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A top Federal Reserve official said Monday he did not know the central bank's next move, even as concerns about global outlook have grown and inflation continues to lag below expectations.
Fed Vice Chairman Stanley Fischer repeated that the central bank's policymaking committee continues to watch global economic developments. While he noted that the effects of recent market pain are difficult to gauge, he said the Fed would adjust its policy to economic and financial events.
"Increased concern about the global outlook, particularly the ongoing structural adjustments in China and the effects of the declines in the prices of oil and other commodities on commodity exporting nations, appeared early this year to have triggered volatility in global asset markets," he said in remarks prepared for the Council on Foreign Relations in New York. "At this point, it is difficult to judge the likely implications of this volatility."
Last week, the Fed's policy committee voted to keep its interest rate target unchanged after raising it in December for the first time in more than nine years. The Fed previously indicated it planned to hike four times this year, but market volatility has more traders betting the central bank will dial back its hiking plans.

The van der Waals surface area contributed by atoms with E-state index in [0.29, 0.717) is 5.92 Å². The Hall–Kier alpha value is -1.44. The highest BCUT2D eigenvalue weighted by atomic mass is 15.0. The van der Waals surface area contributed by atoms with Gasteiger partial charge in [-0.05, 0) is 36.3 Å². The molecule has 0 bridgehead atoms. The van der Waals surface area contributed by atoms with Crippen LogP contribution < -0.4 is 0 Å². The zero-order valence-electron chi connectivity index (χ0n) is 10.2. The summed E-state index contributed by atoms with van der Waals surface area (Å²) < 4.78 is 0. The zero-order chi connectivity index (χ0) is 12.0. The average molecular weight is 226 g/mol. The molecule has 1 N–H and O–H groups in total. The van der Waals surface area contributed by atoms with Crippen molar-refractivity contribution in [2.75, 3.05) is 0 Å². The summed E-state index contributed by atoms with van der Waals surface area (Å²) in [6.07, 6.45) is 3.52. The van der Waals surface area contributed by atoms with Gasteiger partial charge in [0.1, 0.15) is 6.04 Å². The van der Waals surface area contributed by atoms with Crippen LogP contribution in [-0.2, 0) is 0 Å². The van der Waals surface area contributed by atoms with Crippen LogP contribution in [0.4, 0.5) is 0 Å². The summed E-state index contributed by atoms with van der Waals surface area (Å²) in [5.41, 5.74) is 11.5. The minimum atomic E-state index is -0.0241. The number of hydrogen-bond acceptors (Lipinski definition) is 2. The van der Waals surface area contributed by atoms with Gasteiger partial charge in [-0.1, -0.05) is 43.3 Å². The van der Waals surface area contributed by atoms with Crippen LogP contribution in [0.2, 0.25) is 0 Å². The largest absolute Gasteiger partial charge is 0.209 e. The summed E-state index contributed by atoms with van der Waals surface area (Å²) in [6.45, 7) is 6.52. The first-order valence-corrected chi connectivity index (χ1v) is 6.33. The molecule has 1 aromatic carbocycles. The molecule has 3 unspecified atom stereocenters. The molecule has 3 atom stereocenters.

A sustained drop in oil prices has helped to keep inflation below the Fed's 2 percent target and contributed to investor fears this year even as the labor market continues to recover. Stocks fell Monday as oil prices slid. The S&P 500 has fallen more than 5 percent this year.
Fischer, a voter on the Fed's policymaking committee, noted that global financial conditions could derail the global economy and slow growth in the United States. Oil price declines and continued strength in the dollar have kept inflation lower than previously expected, he added.
But Fischer stressed that he expects the oil price pressure on inflation to subside. He believes the labor market will continue to strengthen, and said policy remains accommodative even after the hike in December.
Manufacturing sector weakness and an initial read of 0.7 percent annualized GDP growth have have increased predictions of looming weakness in the United States. But others market watchers, including Goldman Sachs, have contended that stock selling this year and calls for a looming recession may be overblown.
But Fischer noted that similar periods of global economic weakness in the past have "left little permanent imprint" on the U.S. economy.
Answering questions after the speech, Fischer said that negative interest rates are working better than expected where central banks have used them. The Bank of Japan surprised markets last week by moving to negative interest rate policy, while the European Central Bank previously employed negative rates.